Attack on self-employed in budget
In his first Budget on 8th March the new Chancellor Phillip Hammond announced that he would level the playing field between employees and the self-employed by increasing Class 4 National Insurance Contributions (NICs) from 9% to 10% from 6 April 2018 and then to 11% from 6 April 2019.
His justification is that the self-employed are now entitled to more generous state benefits than in the past and thus NIC rate should be increased towards the 12% Class 1 NIC employee rate. Note that the flat rate Class 2 NIC contributions, currently £2.80 a week, will cease on 5 April 2018.
The chancellor stated that only the self-employed with profits in excess of £16,250 will pay more national insurance.
Tax fee dividend allowance to be reduced to £2000
The Chancellor also announced measures to limit the rise in tax-driven incorporation. The £5,000 tax free dividend allowance introduced by George Osborne will be reduced to just £2,000 from 6 April 2018. Mr Hammond claimed that many smaller owner-managed businesses have incorporated as limited companies mainly for tax reasons. Typically the director/shareholders of such businesses have paid themselves in dividends and paid less tax than similar unincorporated businesses.
Currently, once the dividend allowance has been used the remaining dividends are taxed at 7.5%, 32.5% and then 38.1% depending upon whether the dividends fall into the basic rate band, higher rate band or the additional rate. There are rumours that these dividend rates may also be increased in future years.
Although the cut in the tax-free dividend allowance is clearly aimed at owner managed companies, it will also impact on those with substantial share portfolios. Mr Hammond reminded us in his speech that the annual ISA investment limit increases to £20,000 from 6 April 2017 and that dividends on shares held within an ISA continue to be tax free
Start of digital reporting delayed for smaller businesses
The Government is committed to the “Making Tax Digital” (MTD) project which is scheduled to start in April 2018 with the first quarterly updates being submitted by the self-employed and property landlords in July 2018.
Many business owners, professional advisors and the
Treasury select committee had expressed concerns about the timescale for the introduction of MTD. The Chancellor announced that there will be a one year deferral in the start date to 2019 for self-employed businesses and property landlords with gross income below the VAT registration limit.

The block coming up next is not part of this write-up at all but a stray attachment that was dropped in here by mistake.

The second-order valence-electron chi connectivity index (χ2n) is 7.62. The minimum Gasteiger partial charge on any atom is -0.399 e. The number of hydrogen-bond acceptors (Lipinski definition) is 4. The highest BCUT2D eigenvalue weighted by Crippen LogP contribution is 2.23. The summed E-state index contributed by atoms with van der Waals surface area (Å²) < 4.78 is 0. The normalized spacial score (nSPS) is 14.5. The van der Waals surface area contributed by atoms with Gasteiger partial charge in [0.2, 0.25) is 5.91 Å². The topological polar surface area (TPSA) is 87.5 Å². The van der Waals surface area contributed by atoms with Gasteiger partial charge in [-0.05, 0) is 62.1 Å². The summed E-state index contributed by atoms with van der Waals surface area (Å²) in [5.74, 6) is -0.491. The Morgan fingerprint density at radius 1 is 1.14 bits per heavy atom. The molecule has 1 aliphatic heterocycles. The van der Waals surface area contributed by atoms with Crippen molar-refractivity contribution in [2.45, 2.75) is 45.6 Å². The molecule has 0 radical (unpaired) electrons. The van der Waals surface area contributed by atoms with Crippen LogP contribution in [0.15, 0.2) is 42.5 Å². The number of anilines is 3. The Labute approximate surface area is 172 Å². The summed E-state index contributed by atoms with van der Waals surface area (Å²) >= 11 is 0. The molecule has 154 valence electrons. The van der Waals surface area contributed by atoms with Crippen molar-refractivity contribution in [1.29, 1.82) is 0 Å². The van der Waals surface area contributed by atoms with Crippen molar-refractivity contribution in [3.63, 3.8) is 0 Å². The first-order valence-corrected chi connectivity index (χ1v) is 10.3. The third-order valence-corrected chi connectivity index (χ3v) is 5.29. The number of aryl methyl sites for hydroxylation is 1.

Changing your accounting date can also delay the start of digital reporting
Another way of delaying the start of Making Tax Digital (MTD) would be to change the year end of your business. The legislation in the latest Finance Bill specifies that MTD will apply to accounting periods commencing on or after 6 April 2018.
This means that if you currently prepare accounts to 30 April then the first quarterly update to be submitted to HMRC will be for the period to 31 July 2018. However, if you changed the accounting date of your business to 31 March then the first quarterly update would be for the period from 1 April to 30 June 2019.
Contact us to discuss the full tax implications of such an action.
Corporate tax measures
The Chancellor announced that the Government is committed to continue to have the lowest corporate tax rate of the G20 major trading nations. As already announced the corporation tax rate reduces to 19% from1 April 2017 and then to 17% from 1 April 2020.
The corporation tax rate for small and medium sized companies trading in Northern Ireland will be reduced so that such companies can compete with those in the Republic where the rate is 12.5%.
The Government is also keen to continue to encourage investment in research and development (R&D) and the Chancellor announced that the R&D tax credit claim procedure would be simplified.
Tax free childcare scheme starts April 2017
The chancellor also announced that the new tax-free childcare scheme is due to start in 2017.
The scheme will provide up to £2,000 a year in childcare support for each child under 12 where the parents save in a special account. If they save £8,000 the government will top up the account with 20% to a total of £10,000 which can then be used to pay for childcare costs.
Business rates relief for small businesses
There has been much lobbying from the small business sector to reduce business rates. The Chancellor stated that 600,000 small businesses currently benefit from small business rates relief.
He also announced that no small business that is coming out of small business rates relief will pay more than £600 more in business rates this year than they did in 2016/17.
In order to support the licenced trade from April 2017, pubs with a rateable value up to £100,000 will be able to claim a £1,000 business rates discount for one year.
Advisory fuel rate for company cars
These are the suggested reimbursement rates for employees’ private mileage using their company car from 1 March 2017.
1400cc or less
1600cc or less
1401 to 2000cc
1601 to 2000cc
You can continue to use the previous rates for up to 1 month from the date the new rates apply.
New VAT limits
As mentioned earlier, the VAT registration limit increases by £2,000 to £85,000 from 1 April 2017. At the same time the de-registration limit increases to £83,000.
Diary of main tax events
Corporation tax for year to 30/06/2016
2017/18 tax year begins
Final RTI FPS due by this date. Indicate that this is Final Submission for the Tax Year
PAYE & NIC deductions, and CIS return and tax, for month to 5/04/17 (due 22/04 if you pay electronically)
Corporation tax for year to 31/07/16
PAYE & NIC deductions, and CIS return and tax, for month to 5/5/17 (due 22/05 if you pay electronically)